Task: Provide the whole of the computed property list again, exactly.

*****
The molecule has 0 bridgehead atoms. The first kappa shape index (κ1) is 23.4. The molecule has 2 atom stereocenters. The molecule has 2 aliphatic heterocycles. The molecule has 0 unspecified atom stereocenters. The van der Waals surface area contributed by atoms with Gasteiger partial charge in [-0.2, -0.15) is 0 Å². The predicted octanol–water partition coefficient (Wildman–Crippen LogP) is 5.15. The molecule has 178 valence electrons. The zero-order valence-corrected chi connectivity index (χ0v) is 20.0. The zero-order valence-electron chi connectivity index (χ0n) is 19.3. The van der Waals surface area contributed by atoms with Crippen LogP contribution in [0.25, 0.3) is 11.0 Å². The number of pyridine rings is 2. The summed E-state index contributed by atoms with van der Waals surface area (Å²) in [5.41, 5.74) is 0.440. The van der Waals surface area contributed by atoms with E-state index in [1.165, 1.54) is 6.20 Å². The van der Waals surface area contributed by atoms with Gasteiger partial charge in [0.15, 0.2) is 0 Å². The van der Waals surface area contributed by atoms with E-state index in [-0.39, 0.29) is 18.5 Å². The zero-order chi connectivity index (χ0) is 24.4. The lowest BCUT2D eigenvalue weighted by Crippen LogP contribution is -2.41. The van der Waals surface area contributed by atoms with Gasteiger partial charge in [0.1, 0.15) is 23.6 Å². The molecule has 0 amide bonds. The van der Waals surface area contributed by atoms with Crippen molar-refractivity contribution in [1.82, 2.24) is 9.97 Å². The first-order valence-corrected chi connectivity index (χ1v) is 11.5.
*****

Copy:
The molecule has 0 bridgehead atoms. The first kappa shape index (κ1) is 23.4. The molecule has 2 atom stereocenters. The molecule has 2 aliphatic heterocycles. The molecule has 0 unspecified atom stereocenters. The van der Waals surface area contributed by atoms with Gasteiger partial charge in [-0.2, -0.15) is 0 Å². The predicted octanol–water partition coefficient (Wildman–Crippen LogP) is 5.15. The molecule has 178 valence electrons. The zero-order valence-corrected chi connectivity index (χ0v) is 20.0. The zero-order valence-electron chi connectivity index (χ0n) is 19.3. The van der Waals surface area contributed by atoms with Crippen LogP contribution in [0.25, 0.3) is 11.0 Å². The number of pyridine rings is 2. The summed E-state index contributed by atoms with van der Waals surface area (Å²) in [5.41, 5.74) is 0.440. The van der Waals surface area contributed by atoms with E-state index in [1.165, 1.54) is 6.20 Å². The van der Waals surface area contributed by atoms with Gasteiger partial charge in [0.15, 0.2) is 0 Å². The van der Waals surface area contributed by atoms with E-state index in [-0.39, 0.29) is 18.5 Å². The zero-order chi connectivity index (χ0) is 24.4. The lowest BCUT2D eigenvalue weighted by Crippen LogP contribution is -2.41. The van der Waals surface area contributed by atoms with Gasteiger partial charge in [0.1, 0.15) is 23.6 Å². The molecule has 0 amide bonds. The van der Waals surface area contributed by atoms with Crippen molar-refractivity contribution in [1.82, 2.24) is 9.97 Å². The first-order valence-corrected chi connectivity index (χ1v) is 11.5.